DHS 190.09 Note
Note: For a copy of the National Sanitation Foundation's “Listing of Food Service Equipment," write National Sanitation Foundation, NSF Building, P.O. Box 1468, Ann Arbor, Michigan 48106. Copies of this publication are kept on file in the Department's Bureau of Public Health, the Office of Secretary of State and the Legislative Reference Bureau, and may be consulted at any of those locations.
DHS 190.09(6)(a)(a) Food equipment.
Tables, cooking and working surfaces and food contact surfaces of equipment shall be thoroughly cleaned after each use.
(b) Multi-use utensils.
Multi-use utensils shall be thoroughly cleaned after each use.
The walls, floors and ceilings of all rooms in which food or drink is stored, prepared or served, or in which utensils are washed, shall be kept clean and in good repair. Dustless methods of cleaning shall be used. All cleaning except emergency cleaning shall be done during periods when food and drink are least exposed.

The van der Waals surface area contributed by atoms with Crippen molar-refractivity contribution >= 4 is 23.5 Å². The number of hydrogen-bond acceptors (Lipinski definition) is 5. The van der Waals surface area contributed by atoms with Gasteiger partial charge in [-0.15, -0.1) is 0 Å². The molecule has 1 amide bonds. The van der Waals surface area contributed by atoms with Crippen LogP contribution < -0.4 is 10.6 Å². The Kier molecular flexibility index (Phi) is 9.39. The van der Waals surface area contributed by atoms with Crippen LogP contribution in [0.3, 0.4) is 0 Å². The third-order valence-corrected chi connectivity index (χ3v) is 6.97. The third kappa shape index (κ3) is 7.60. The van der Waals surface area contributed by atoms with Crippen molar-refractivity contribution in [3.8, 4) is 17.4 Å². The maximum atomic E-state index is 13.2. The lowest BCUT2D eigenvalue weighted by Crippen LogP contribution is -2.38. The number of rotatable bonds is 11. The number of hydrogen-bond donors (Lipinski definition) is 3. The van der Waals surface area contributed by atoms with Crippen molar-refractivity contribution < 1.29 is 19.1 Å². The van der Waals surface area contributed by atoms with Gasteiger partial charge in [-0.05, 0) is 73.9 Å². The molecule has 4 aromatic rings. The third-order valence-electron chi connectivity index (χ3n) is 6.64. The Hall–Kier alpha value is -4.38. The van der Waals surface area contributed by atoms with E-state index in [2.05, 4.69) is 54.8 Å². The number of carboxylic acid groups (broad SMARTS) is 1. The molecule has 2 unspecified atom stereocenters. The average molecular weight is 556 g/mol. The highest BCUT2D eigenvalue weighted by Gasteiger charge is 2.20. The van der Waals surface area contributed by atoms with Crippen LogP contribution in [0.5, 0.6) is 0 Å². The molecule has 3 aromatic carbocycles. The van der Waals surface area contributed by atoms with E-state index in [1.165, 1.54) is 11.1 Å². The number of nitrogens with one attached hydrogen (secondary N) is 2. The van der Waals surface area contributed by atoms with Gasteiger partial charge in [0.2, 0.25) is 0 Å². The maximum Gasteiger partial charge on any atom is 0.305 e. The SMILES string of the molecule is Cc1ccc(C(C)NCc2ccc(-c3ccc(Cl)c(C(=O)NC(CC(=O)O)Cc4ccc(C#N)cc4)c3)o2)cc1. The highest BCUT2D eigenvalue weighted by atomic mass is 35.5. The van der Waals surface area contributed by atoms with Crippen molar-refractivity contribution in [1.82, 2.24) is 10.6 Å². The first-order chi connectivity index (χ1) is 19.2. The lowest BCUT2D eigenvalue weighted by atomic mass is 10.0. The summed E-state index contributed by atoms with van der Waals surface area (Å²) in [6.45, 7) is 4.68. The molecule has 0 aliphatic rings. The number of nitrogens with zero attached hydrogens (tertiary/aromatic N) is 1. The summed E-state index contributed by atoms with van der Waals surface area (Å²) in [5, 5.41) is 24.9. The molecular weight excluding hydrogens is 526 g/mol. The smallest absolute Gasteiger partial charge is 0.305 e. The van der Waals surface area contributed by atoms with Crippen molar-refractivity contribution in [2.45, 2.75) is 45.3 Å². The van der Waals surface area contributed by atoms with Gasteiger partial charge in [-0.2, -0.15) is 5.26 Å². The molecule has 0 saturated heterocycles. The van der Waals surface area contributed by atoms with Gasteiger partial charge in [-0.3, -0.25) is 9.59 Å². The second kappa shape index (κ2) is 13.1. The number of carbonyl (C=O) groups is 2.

(d) Fans, hoods and ducts.
Ventilation fans, oven hoods and ducts shall be kept clean and free of grease.
DHS 190.09(7)(a)(a) Temperature of foods requiring refrigeration.
All potentially hazardous foods that require refrigeration to prevent spoilage shall, except when being prepared or served, be maintained at a temperature at or below 40°
C.). This shall include all custard-filled and cream-filled pastries, milk and milk products, meat, fish, shellfish, gravy, poultry, stuffing, sauces, dressings and salads and sandwich fillings containing meat, fish, eggs, milk or milk products. An indicating thermometer shall be located in each cold storage facility.
(b) Thawing of frozen food.
Thawing of frozen meat, fish or poultry at room temperature is prohibited. Unless quick-thawed as part of the cooking process, frozen food shall be thawed:
Under cold running water at a temperature of 70°
C.) or below; or
In a microwave oven when the food will be immediately transferred after thawing to conventional cooking equipment as part of a continuous cooking process or when the entire, uninterrupted cooking process takes place in the microwave oven.
DHS 190.09(8)(a)(a) Location.
The kitchen shall be located on the premises or a satisfactory sanitary method of transportation shall be provided so that the food is maintained at a hot or cold temperature, as appropriate. A kitchen or other food preparation area may not open into a sleeping room, toilet room or laundry.
(b) Animal harborage.